Title: The Windup Girl
Author: Paolo Bacigalupi
Publisher: Night Shade Books
Release Date: April 20, 2010
I know I am a bit behind on this bandwagon, but I have to admit, when I see a bandwagon forming I like to step back and watch where it is going. That was the case with this book — I heard praise for it everywhere, and I inherently get skeptical at that. Why? It’s hard to say, maybe because I find I rarely agree with the popular opinion, or something gets overhyped and when I do read/watch/whatever, it can’t possibly meet those expectations. This book was different, and in fact I had been putting it off for a while until my father thrust it in my hands and told me I needed to read it.
He was right! He raved about the first few pages of the book, and let me tell you, he was right to rave. Within the first pages, Anderson Lake, the main character and calorie man, describes a piece of fruit — a fruit new to him and apparently free of the various super diseases and parasites that have ravaged the near future’s food supply. The description is so compelling I felt my mouth watering and knew that I was wrong to hold off reading.
The writing style is vivid, lush, exotic. You can taste the moist fruit and see a declining Thai landscape where petroleum technology is almost a thing of the past. This is a dazzling example of biopunk science fiction from its genetically engineered food to its windup people (essentially androids made to look and act as humans and question what it means to be human). The Windup Girl is rich in political intrigue, apocalyptic grittiness, and megadonts — HUGE ELEPHANTS! I’m trying hard to compel you to read this, without giving away the plot; I mean, if you want a review that summarizes it, you can look elsewhere.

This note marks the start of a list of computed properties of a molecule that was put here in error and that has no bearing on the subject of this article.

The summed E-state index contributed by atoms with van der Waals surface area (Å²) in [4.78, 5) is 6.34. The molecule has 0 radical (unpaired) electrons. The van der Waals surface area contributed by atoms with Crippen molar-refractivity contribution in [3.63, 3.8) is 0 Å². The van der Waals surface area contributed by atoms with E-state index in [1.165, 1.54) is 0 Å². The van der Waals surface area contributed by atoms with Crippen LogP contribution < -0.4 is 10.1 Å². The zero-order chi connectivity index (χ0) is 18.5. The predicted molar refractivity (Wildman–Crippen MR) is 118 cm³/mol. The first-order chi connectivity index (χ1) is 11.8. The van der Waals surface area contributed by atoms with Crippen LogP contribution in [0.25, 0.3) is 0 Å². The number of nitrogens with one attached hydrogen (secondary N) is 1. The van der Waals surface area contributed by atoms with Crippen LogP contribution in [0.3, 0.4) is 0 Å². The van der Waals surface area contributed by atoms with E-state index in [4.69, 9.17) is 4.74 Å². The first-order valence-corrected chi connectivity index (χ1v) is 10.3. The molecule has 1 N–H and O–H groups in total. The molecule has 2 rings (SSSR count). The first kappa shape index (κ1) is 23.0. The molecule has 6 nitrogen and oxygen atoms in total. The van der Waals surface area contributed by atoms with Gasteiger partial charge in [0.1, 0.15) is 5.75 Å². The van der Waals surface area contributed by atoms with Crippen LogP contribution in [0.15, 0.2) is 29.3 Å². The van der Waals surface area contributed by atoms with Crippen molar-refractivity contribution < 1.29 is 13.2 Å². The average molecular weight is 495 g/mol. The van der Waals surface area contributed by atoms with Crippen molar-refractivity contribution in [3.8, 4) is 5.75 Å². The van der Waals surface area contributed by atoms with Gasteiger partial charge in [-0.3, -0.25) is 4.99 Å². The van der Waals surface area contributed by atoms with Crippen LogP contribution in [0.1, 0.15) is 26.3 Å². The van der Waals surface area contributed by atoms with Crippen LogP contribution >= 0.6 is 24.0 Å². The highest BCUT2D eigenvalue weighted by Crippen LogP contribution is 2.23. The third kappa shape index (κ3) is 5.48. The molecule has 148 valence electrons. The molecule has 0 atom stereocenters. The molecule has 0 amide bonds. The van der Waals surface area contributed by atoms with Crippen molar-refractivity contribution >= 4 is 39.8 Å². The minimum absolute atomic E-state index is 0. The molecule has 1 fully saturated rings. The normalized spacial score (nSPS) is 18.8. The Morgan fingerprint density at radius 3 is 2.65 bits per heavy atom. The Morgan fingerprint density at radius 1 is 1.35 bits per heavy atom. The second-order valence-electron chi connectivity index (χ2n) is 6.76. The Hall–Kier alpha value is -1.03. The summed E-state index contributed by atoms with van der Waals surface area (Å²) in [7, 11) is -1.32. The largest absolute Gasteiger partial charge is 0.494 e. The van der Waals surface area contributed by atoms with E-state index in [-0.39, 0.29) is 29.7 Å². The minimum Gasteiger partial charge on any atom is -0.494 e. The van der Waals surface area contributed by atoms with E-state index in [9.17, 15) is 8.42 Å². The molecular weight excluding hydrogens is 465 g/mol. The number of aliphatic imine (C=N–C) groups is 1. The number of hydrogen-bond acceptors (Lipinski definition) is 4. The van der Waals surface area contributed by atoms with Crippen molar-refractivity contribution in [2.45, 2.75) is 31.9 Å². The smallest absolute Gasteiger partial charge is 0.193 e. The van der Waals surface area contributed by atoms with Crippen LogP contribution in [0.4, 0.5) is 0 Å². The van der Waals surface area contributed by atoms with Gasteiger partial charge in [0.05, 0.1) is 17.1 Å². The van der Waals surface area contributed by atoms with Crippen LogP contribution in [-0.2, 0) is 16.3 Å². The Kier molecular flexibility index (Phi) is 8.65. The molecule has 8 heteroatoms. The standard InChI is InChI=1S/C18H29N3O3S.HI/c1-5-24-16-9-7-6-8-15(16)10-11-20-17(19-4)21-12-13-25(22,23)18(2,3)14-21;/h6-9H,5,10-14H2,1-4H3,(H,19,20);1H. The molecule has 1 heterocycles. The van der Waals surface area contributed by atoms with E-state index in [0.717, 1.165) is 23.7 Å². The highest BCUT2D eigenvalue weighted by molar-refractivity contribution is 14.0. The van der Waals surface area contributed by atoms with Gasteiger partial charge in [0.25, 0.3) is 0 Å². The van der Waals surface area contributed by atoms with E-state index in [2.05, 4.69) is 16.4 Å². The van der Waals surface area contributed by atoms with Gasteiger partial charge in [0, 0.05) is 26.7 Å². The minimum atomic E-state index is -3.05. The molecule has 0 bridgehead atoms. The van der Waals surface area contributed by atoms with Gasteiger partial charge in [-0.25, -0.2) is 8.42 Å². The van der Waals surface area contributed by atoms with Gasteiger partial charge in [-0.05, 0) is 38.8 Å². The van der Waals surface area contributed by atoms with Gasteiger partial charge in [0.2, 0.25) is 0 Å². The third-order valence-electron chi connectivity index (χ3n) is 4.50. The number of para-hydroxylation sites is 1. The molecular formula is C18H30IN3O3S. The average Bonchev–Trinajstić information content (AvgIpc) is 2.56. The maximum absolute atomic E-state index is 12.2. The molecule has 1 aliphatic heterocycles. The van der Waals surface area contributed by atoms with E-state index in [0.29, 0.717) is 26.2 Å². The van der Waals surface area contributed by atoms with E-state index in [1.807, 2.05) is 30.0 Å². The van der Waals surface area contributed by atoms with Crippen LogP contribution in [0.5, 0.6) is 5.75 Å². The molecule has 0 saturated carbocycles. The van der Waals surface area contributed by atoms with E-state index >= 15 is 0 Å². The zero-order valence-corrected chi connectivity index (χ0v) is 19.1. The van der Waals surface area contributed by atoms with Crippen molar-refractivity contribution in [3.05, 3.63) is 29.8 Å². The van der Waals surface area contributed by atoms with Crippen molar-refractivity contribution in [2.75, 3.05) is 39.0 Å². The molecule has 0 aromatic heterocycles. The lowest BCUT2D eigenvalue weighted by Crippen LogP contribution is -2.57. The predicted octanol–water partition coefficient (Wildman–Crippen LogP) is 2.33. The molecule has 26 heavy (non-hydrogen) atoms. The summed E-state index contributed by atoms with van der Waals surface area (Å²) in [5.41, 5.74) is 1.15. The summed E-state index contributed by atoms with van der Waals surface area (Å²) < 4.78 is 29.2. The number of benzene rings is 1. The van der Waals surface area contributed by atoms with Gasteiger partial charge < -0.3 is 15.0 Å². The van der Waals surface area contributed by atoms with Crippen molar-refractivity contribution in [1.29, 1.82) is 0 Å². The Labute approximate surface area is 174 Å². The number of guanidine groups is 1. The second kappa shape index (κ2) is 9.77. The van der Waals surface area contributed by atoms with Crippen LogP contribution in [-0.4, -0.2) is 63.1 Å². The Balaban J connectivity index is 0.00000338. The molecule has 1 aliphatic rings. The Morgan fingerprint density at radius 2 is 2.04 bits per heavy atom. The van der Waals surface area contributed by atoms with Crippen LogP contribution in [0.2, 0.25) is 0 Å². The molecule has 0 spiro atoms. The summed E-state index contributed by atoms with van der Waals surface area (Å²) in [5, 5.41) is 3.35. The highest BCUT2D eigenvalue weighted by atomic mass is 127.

The setting is foreign enough to be new and exciting to an audience who may never have visited Thailand, adding an element of newness to a subgenre that very often focuses on more developed nations technologically. The fact that there’s a supernatural element which is a cultural superstition of the spirit haunting or helping a person after it has died doesn’t take away from the believability of the story. It was easy to get lost in the story and spend several hours reading without even noticing. I have to go back to the word lush — it is a book that will fill your senses and a story you will think about after you’ve finished reading.
The Windup Girl is a superb book, certainly one of the best I have read in a long time. It is very deserving of the Hugo Award for Best Novel it received back in September and I very much look forward to seeing what Mr. Bacigalupi has in store for us in the future. I think he has the makings of a science fiction master, based on this novel alone. Sure, there is a moment or two where it fails to be perfect, but I look forward to seeing more from this author.
Rating: 5 / 5 Stars